The eastern Mediterranean is getting battered Saturday as a rare and powerful hurricane-like storm roars across Greece, triggering flooding as it makes its way toward Turkey.
The storm, called Zorba, on Saturday morning lashed the Greek coastal city of Kalamata and other spots along the Peloponnese coast, knocking out power in the town of Pylos.
Zorba has been dubbed a "Medicane" because of its location in the Mediterranean and its tropical-storm-like qualities. Such storms only occur once or twice a year, usually during September and October, when sea surface temperatures are warm.
Zorba is expected to be particularly strong in the eastern Peloponnese and eastern central Greece and the Athens region, Greece's National Meteorological Service warned Saturday afternoon.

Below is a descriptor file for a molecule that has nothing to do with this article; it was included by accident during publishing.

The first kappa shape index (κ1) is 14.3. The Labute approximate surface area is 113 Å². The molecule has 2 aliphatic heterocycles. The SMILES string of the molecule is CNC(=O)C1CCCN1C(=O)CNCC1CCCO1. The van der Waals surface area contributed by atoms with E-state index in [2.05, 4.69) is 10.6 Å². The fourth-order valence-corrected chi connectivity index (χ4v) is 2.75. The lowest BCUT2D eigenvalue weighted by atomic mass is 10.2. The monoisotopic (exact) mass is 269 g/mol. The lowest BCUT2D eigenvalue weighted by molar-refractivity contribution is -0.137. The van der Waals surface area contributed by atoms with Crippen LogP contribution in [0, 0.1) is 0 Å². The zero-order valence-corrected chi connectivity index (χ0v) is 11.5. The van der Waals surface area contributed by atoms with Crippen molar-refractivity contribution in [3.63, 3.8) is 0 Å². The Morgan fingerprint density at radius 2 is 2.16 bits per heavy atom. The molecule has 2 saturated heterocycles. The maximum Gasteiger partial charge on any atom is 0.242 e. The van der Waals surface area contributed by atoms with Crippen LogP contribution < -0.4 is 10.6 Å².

It is also expected to bring gale-force winds by night to the Aegean Islands, where Syrian refugees are crowded into camps.
Early Sunday morning, the extreme weather will mostly affect the eastern and southern Peloponnese, then move into Turkey, the meteorological service said.
Storm surge and roof damage predicted in Turkey
Heavy rainfall and strong winds are expected to cause flash flooding and major disruptions to air, land and sea transport in Turkey, the Turkish State Meteorological Service (MGM) told CNN Saturday.
Authorities have warned that roofs could be damaged, with winds feared to reach 70 to 90 kmh (43 to 56 mph), MGM said.
The agency also warned of storm surge and falling trees.
The storm earlier in the week triggered flash flooding across Tunisia and Libya. That was before it crossed over the Mediterranean and took aim at Europe.
Because of climate change, storms like Zorba, which usually happen near the equator, are expanding their reach, Hasan Çukur, head of Dokuz Eylül University's geography department, told the state-run Anadolu Agency on Saturday.
"The more the temperature rises across the world," Çukur said, "higher will be the chances of these storms in Turkey."